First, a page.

- Mary Beckman, PNNL, (509) 375-3688
Research helps clarify how minerals grow and disintegrate
RICHLAND, Wash. –
Rust — iron oxide — is a poor conductor of electricity, which is why an electronic device with a rusted battery usually won’t work. But electrons do move through iron oxide — on seemingly geologic timescales. Now, scientists explain how electrons do this and provide the strongest evidence yet for the leading theory of such movement, a type of semiconduction. Published in Science, the work forms a new foundation for understanding how iron oxide cycles through the earth.
Most iron oxide is in the form of rocks and minerals. Rocks grow and disintegrate via electrons, which control whether passing iron atoms stick and build up the surface or internal ones fall off and break the surface down. What happens depends in part on how fast electrons move through the minerals, something scientists haven’t really been able to measure because iron oxide is not a good electrical conductor — extra electrons are tightly trapped in the solid, hardly allowed to move.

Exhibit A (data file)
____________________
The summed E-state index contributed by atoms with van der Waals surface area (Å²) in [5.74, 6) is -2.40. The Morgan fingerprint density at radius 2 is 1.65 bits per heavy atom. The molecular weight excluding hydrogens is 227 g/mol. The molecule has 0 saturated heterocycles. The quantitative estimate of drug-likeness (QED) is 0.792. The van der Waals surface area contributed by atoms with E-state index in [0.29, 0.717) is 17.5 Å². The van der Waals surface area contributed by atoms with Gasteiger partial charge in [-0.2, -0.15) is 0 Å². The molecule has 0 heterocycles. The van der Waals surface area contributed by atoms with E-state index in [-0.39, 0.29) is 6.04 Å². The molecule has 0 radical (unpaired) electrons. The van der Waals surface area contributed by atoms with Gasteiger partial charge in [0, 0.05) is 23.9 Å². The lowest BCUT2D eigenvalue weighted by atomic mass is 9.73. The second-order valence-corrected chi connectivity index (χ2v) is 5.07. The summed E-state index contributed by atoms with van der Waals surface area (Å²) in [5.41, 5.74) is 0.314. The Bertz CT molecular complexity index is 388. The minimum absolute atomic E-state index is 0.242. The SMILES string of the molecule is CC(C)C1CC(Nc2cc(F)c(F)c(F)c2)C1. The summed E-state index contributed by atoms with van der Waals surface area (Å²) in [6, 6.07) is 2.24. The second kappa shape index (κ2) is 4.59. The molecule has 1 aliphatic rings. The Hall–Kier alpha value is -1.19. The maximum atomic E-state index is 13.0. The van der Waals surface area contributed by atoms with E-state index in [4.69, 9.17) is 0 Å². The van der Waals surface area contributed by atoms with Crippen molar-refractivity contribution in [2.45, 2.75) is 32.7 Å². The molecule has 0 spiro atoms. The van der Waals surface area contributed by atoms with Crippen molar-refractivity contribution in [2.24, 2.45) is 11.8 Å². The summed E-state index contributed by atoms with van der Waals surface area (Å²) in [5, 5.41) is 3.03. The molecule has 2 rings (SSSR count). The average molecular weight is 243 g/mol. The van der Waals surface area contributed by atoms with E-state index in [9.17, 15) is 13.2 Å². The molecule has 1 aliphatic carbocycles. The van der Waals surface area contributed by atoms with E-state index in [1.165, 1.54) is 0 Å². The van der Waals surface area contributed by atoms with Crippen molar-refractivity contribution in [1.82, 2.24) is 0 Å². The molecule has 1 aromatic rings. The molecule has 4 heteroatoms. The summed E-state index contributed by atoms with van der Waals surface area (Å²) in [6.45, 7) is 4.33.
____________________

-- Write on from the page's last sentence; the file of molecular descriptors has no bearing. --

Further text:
The scientists, led by geochemists Kevin Rosso at Pacific Northwest National Lab and Benjamin Gilbert at Berkeley National Lab, explored electrons moving through nanoparticles of iron oxide in various mineral forms such as hematite and maghemite. The work showed the electrons reside in divots called polarons — a little distortion in the otherwise uniform lattice framework caused by the electron’s negative charge. And they hop from one divot to the next when they get hot enough, taking anywhere from one to five hops per nanosecond through the iron oxide.
Researchers performed theoretical work at EMSL, the DOE’s Environmental Molecular Sciences Laboratory on the PNNL campus, that showed how the polaron model faithfully reproduced the experimental data collected at Berkeley Lab.
Reference: Jordan E. Katz, Xiaoyi Zhang, Klaus Attenkofer, Karena W. Chapman, Cathrine Frandsen, Piotr Zarzycki, Kevin M. Rosso, Roger W. Falcone, Glenn A. Waychunas, Benjamin Gilbert. Electron Small Polarons and Their Mobility in Iron (Oxyhydr)oxide Nanoparticles, Sept. 7, 2012, Science, doi: 10.1126/science.1223598.